Memory and the Splitting of the Self in John Banville’s The Sea

Bożena Kucała


This article explores the problem of the self in The Sea by John Banville. The narrator’s professed lack of a stable identity coexists with a multiplication of his different “selves.” It is argued that the splitting of the self in Banville’s novel is more complicated than the split between a narrating self and the subject of narration, common to retrospective first-person narratives. Due to the intensely visual and time-defying nature of his memory, the protagonist seems to revive the past and achieves the sense of a simultaneous existence as two beings. The narrator’s need to locate himself at a fixed point in his narrative, combined with his inability to adopt a definitive perspective, results in a permanent erosion of identity.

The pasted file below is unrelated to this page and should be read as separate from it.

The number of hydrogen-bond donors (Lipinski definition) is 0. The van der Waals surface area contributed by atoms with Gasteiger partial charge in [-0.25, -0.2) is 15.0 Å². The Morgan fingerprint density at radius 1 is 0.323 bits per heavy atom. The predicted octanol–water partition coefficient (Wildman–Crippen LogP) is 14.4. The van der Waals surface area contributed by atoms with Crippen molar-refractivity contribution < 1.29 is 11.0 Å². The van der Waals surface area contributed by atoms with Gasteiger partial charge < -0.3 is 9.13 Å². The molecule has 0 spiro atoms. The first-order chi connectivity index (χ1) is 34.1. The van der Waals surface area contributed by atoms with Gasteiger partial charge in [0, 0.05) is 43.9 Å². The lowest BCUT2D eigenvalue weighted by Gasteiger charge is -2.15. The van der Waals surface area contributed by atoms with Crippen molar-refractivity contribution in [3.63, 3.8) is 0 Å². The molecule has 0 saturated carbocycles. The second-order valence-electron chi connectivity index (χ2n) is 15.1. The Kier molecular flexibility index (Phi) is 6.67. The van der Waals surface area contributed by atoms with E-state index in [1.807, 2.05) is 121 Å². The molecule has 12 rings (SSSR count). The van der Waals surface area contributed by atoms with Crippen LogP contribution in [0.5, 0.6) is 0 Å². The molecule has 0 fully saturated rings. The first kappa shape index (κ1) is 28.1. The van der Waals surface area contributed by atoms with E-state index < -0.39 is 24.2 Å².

John Banville; The Sea; memory; selfhood; identity

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Data publikacji: 2016-07-27 14:57:56
Data złożenia artykułu: 2016-03-01 17:25:25


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